Five weeks after the election, a war has broken out over Donald Trump’s foreign policy.
The media troops are charging hard, saying the president-elect is dissing the CIA and likely to turn over the State Department to a friend of Vladimir Putin and an overly hawkish deputy.
For all the controversy that Trump has generated since winning the election, this is the biggest storm, generated by a press corps that remains suspicious of the country's new leader.
Trump was indeed dismissive of the CIA findings, leaked to the Washington Post, that the Russian government used hackers to try to help him win the presidency. “Ridiculous,” he told Chris Wallace, and an “excuse” by the Democrats for losing. He also put out a statement saying this is the same bunch that brought us Saddam’s WMDs. (Now under different management than in the Bush years, of course.)
Now Trump may have gone a step too far in alienating the intelligence agencies he’ll have to rely on as president. But he does have a point that the findings are less than rock-solid, as is often the case in the murky world of spycraft.
The New York Times yesterday acknowledged that Langley had no new information, just “what many believe is overwhelming circumstantial evidence”:
“American spy and law enforcement agencies were united in the belief, in the weeks before the presidential election, that the Russian government had deployed computer hackers to sow chaos during the campaign. But they had conflicting views about the specific goals of the subterfuge.” And the FBI has a more ambiguous view.
Still, the media are demanding investigations. Look at the tone of this Washington Post headline:
“Key GOP senators join call for bipartisan Russia election probe, even as their leaders remain mum.”
The implication is that Republicans who don’t side with John McCain and Lindsey Graham in supporting a probe are just partisan hacks. In any event, Mitch McConnell and Paul Ryan made clear yesterday that there will be an investigation.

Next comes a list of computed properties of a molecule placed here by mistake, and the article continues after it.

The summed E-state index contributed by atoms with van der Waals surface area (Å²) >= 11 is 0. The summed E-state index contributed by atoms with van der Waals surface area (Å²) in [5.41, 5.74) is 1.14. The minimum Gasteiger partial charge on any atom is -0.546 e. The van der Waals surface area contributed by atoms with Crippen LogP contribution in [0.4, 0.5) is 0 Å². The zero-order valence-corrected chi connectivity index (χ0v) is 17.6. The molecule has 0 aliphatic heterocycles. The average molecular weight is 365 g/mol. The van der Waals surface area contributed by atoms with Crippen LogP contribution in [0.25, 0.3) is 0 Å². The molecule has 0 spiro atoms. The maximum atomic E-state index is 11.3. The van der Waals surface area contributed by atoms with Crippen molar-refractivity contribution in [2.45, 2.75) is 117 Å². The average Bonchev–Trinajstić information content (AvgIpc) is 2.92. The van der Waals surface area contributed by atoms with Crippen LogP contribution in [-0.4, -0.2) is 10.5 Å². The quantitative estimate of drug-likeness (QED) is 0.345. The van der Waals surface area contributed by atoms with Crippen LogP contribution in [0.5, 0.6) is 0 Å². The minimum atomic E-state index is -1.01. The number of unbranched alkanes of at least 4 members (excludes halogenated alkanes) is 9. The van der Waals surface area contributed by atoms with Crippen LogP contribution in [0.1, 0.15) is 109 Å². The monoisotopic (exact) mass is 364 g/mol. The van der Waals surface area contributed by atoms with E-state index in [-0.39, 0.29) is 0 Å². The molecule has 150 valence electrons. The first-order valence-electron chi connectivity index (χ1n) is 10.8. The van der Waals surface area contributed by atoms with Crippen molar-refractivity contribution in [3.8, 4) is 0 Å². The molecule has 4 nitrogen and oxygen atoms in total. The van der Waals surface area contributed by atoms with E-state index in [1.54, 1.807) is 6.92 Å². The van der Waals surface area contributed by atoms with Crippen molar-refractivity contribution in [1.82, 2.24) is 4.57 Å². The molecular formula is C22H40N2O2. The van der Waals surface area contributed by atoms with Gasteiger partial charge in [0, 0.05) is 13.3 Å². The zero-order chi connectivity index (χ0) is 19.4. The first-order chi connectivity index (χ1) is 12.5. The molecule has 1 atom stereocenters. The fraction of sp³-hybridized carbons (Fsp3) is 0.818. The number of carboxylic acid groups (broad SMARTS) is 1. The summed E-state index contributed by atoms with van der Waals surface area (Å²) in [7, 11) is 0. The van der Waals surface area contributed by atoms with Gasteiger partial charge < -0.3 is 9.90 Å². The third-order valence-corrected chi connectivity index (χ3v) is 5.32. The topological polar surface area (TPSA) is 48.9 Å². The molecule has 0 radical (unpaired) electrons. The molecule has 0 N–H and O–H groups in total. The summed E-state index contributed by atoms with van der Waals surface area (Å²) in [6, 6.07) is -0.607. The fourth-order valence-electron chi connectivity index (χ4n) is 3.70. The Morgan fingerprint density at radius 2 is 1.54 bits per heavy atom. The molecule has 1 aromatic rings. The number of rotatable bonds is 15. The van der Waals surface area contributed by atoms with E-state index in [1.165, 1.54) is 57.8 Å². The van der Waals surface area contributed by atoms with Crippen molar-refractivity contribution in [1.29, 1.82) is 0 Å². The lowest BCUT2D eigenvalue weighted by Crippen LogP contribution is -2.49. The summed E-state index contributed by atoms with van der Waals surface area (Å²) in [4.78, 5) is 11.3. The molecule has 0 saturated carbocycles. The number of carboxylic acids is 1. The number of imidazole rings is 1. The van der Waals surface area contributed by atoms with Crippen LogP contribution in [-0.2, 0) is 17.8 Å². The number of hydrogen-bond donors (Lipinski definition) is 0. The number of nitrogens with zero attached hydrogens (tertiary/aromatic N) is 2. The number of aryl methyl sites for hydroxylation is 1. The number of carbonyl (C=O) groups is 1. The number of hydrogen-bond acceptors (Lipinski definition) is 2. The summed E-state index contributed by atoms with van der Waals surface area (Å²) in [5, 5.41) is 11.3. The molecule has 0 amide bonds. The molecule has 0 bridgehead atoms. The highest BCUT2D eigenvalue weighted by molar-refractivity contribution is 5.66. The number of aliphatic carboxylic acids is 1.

Liberal NYT columnist Paul Krugman yesterday declared this a "tainted" election and "illegitimate in important ways," including the hacking, Hillary's popular-vote win and James Comey's late intervention.
It’s worth pointing out that this whole episode is marked by hypocrisy. If Hillary Clinton had won the election and the CIA said Russian hackers had tried to help her, the Republicans would be apoplectic and the Democrats would be playing it down.
“Imagine if the election results were the opposite and WE tried to play the Russia/CIA card. It would be called conspiracy theory!” Trump tweeted yesterday.
Which brings us to Rex Tillerson, the Exxon-Mobil CEO, who has known Putin for two decades -- and whom Trump announced as his choice for secretary of State on Tuesday.
It’s certainly fair for the press to question whether a corporate chieftain with zero political experience is suited to be the nation’s top diplomat. And Tillerson’s friendly relations with Russia, which gave him an Order of Friendship award, has fueled concern about the president-elect’s approach, especially in the McCain-Graham wing of the GOP.
According to the Times, which painted him as something of a hothead, his unconventional approach “could open up Mr. Tillerson to closer scrutiny in Senate confirmation hearings, particularly when it comes to his close relations with Russia.”
Meanwhile, there is also sniping over reports that Trump may name as Tillerson’s deputy John Bolton, the Fox News contributor and former U.S. ambassador to the U.N.
MSNBC’s Joe Scarborough called the potential pick “madness,” saying, “Why would Donald Trump pick a guy who still thinks invading Iraq was a good idea?” (So did Hillary Clinton and many others at the time.)
What really set off Bolton’s critics was what he said on Fox over the weekend about the CIA’s findings on Russian hackers: “It’s not at all clear to me just viewing this from the outside that this hacking into the DNC and the RNC computers was not a false flag operation”—perhaps making the “extraordinary suggestion” (as the Post put it) that the Obama administration was stirring things up.
A spokesman for Bolton emailed last night to say that "assumption" was "false" and that the ex-ambassador "made it unambiguously clear that 'false flag' is a reference to foreign entities such as China, North Korea, Iran, etc."
Just for good measure, Politico kicks around a former Fox contributor, K.T. McFarland, without an on-the-record source criticizing her selection as deputy national security adviser—and even implying she’s too old for the job. McFarland, 65, worked for the Pentagon during the Reagan administration.
“Many of those who are skeptical of the McFarland appointment,” Politico says, speaking “under condition of anonymity…insist she is a policy lightweight with no real personnel or crisis management experience. Several said her job would test the stamina even of someone a decade younger.”
Politico does include some on-the-record praise for McFarland, an Oxford graduate, with Ed Rollins calling her “extraordinarily smart.”
All in all, the attacks involving the CIA, Tillerson, Bolton and McFarland, along with the Taiwan call, feel like an assault on how Trump is approaching foreign policy. Maybe that’s why he’s pushing back so hard.